Aquire Awesome Audio For BeagleBone

[Henrik Langer] put his powerful audio acquisition and output board up on, and we thought we’d point it out to you. It’s one of those projects that used to be pro audio just a few years back, but is doable (and affordable) DIY today: dual stereo inputs and four(!) stereo outputs, all sampled at 24 bits and up to 192 kHz. It’s configured as a BeagleBone cape, and comes with a customized Linux distribution for the ‘Bone.

What would you do with such a thing? It’s essentially a recording studio in your pocket, with a computer attached. The video (linked below the break) demonstrates using the device as a real-time stereo delay effect unit, but that’s only making use of one channel. Between effects, recording, and then all sorts of much-better-than-CD quality sound synthesis and playback possibilities, it’s an open-ended audio playground.

And all that from what is essentially a (very well-done) breakout board for a fancy DAC/ADC chip from Analog Devices: the AD1938. We’d love to have one of these on our desktop. Check out [Henrik]’s GitHub for the PCB and build instructions and BOM and everything else you’d need to get started. Very nice job!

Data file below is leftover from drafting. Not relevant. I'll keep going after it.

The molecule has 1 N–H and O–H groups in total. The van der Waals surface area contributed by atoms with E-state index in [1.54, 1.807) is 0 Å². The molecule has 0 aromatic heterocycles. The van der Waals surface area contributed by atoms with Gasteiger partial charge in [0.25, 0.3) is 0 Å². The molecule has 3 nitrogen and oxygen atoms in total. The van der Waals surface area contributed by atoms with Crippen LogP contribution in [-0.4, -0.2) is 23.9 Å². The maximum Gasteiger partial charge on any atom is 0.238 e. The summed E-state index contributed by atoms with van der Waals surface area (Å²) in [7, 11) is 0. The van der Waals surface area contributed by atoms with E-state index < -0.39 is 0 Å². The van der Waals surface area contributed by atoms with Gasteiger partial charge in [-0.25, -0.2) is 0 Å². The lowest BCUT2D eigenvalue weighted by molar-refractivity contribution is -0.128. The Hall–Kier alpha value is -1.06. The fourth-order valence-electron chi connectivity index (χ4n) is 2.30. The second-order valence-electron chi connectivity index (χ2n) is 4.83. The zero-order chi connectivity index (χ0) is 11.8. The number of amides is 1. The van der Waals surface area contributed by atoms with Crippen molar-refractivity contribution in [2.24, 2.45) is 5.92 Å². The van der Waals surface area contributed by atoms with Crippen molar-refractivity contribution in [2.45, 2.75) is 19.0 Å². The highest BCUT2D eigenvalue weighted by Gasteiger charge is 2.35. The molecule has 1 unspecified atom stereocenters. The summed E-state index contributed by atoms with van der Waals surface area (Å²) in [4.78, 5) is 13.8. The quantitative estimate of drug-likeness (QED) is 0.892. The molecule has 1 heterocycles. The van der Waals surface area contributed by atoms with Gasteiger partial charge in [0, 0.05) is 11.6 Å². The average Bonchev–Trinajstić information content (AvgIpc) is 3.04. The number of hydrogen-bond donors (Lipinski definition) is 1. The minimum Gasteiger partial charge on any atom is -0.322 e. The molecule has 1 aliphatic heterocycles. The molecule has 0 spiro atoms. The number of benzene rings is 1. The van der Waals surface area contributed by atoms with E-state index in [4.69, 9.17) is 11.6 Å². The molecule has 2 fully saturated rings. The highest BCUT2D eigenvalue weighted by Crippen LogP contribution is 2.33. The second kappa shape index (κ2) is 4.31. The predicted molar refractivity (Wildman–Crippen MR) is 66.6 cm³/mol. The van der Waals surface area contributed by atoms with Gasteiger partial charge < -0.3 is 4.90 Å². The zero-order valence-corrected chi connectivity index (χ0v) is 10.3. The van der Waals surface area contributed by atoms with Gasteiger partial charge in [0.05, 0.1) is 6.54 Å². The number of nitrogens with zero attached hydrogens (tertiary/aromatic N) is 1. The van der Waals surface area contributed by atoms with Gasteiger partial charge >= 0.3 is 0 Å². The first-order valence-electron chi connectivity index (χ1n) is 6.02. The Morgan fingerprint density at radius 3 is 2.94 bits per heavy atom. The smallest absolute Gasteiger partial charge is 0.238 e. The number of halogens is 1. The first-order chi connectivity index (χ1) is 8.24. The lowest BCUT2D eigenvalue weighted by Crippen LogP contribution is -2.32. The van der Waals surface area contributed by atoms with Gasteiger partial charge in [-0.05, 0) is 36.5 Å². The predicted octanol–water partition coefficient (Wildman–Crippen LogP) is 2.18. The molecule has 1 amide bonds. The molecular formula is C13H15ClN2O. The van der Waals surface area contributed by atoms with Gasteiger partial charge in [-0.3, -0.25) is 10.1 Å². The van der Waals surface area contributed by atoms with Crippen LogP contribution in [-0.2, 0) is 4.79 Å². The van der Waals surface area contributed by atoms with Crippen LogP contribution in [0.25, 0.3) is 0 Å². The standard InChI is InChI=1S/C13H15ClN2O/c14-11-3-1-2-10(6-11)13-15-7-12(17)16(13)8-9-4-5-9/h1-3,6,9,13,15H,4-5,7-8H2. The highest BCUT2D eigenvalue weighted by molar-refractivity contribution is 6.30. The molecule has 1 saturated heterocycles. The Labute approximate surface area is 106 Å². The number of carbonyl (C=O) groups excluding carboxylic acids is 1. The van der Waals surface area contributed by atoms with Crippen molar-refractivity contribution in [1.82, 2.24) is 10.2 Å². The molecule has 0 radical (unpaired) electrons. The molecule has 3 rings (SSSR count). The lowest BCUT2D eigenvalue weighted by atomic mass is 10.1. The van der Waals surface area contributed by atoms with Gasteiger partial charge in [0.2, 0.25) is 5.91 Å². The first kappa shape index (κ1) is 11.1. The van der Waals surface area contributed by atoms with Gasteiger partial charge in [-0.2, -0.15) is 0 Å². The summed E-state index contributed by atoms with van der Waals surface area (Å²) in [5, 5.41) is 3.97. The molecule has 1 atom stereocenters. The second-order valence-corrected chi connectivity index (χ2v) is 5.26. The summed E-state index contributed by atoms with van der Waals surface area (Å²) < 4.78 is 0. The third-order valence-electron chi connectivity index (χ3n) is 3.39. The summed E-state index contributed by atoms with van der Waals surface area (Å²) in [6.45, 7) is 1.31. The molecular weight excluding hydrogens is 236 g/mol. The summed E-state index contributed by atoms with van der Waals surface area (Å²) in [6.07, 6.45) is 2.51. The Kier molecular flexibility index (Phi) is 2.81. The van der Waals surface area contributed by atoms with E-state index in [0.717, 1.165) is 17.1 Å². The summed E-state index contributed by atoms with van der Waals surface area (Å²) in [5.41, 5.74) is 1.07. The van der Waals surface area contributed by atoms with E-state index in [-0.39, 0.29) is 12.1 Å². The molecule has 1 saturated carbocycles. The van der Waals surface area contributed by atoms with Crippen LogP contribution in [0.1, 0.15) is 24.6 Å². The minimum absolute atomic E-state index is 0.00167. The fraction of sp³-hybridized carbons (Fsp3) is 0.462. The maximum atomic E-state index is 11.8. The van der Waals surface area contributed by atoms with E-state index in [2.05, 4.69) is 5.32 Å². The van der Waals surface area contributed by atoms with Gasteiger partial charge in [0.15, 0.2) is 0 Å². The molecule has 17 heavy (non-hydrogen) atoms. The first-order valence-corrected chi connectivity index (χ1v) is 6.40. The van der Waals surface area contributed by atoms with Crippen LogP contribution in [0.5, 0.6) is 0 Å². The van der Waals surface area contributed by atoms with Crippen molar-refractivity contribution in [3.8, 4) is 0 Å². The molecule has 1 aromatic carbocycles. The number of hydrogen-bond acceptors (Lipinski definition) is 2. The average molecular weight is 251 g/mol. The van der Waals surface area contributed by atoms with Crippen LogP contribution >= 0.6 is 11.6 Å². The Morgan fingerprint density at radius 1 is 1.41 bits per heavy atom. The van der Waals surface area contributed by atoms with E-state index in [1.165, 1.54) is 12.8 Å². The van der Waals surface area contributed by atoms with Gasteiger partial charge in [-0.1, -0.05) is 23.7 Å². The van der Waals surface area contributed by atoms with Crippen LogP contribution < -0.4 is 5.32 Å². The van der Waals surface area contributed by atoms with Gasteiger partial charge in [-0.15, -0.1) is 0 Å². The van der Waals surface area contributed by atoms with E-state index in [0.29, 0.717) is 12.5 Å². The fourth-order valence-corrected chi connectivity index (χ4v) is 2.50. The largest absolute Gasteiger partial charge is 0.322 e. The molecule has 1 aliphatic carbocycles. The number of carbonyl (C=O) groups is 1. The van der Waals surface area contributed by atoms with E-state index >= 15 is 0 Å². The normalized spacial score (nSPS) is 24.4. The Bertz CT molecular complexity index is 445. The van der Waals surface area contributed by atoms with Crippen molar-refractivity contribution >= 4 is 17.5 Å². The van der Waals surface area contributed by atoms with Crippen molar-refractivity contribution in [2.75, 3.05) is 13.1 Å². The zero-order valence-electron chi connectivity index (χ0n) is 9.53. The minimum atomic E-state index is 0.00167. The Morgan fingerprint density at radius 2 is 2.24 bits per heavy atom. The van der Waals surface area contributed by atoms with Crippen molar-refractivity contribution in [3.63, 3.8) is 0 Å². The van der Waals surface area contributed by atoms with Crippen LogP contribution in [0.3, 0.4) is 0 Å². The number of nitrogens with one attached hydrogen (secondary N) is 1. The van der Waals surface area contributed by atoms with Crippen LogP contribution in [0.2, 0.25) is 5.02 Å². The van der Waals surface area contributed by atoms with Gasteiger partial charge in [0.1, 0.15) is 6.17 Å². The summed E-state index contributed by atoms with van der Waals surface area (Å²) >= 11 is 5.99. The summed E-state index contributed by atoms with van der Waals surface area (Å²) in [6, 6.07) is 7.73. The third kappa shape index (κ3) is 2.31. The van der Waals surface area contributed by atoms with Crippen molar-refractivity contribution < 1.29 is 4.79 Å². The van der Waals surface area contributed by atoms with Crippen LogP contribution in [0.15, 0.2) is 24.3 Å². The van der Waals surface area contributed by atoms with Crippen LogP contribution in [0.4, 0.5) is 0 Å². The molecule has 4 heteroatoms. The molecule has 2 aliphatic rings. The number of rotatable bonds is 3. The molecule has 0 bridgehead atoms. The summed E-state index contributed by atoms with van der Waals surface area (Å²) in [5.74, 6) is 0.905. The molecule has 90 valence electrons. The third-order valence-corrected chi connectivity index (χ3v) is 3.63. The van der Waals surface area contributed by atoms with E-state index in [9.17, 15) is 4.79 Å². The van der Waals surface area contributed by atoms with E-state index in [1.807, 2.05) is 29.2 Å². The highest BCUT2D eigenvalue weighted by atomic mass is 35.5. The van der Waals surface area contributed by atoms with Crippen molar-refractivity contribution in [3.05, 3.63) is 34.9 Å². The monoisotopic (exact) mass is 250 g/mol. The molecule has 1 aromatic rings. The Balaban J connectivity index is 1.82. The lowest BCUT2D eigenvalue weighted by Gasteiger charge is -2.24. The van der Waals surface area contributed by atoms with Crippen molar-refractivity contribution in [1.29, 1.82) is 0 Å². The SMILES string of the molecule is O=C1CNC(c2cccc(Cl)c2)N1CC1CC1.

13 thoughts on “Aquire Awesome Audio For BeagleBone

  1. my fear is that this cpu does not have the power (or the io speed) to support that many streams at 24/192.

    hell, I’d doubt that it can do ONE stream well at 24/192

    at least its not the pi; the pi has only usb for ethernet and that would be a huge loser for any nfs or smb disk i/o. so, at least the bb doesn’t have the elephant bug that was never fixed (can’t be fixed, as I understand it) on the pi.

    1. The AM335x has a decent gigabit network interface (actually two MACs and an on-chip switch). The BBB only uses one of the MACs connected to a 100baseT PHY.

      For the 4 DAC stereo channels a continuous stream comes to 36.864Mb/s and half that for the 2 ADC channels. Well within the capabilities of the BBB pushing raw audio over full duplex 100baseT, and plenty of room for protocol and keeping buffers full.

      You may be right about the Pi though.

    2. One stream is 500K bytes per second. You really doubt that a beaglebone could handle that? 24 channels is 12MB/s. I/O is not a problem.

      4.8 Msamp/s is doable or not depending how heavy the effects are. The CPU is a 1GHZ device with the NEON feature — an instruction set for operating SIMD fashion on 128b-wide registers with packed arrays of data. Even with 24 channels you can get a lot of filtering per channel with that CPU.

    3. I think that you have absolutely no idea of what ARM’s at this speed can accomplish?
      And adding DMA to that?

      You can do 4 streams of 24/192 on less hardware reading from disk.

  2. @192k/sec you could use this for listening to bat sonar.

    the “obsession” with compressed audio would seem to be some what redunant in this day and age when most of us have terrabyte harddrives!

    I REALLY dislike audio compression, MP3 sounds like crap on a decent stereo system, MP2 is a little better, FLAC is sorta ok, the same with OGG.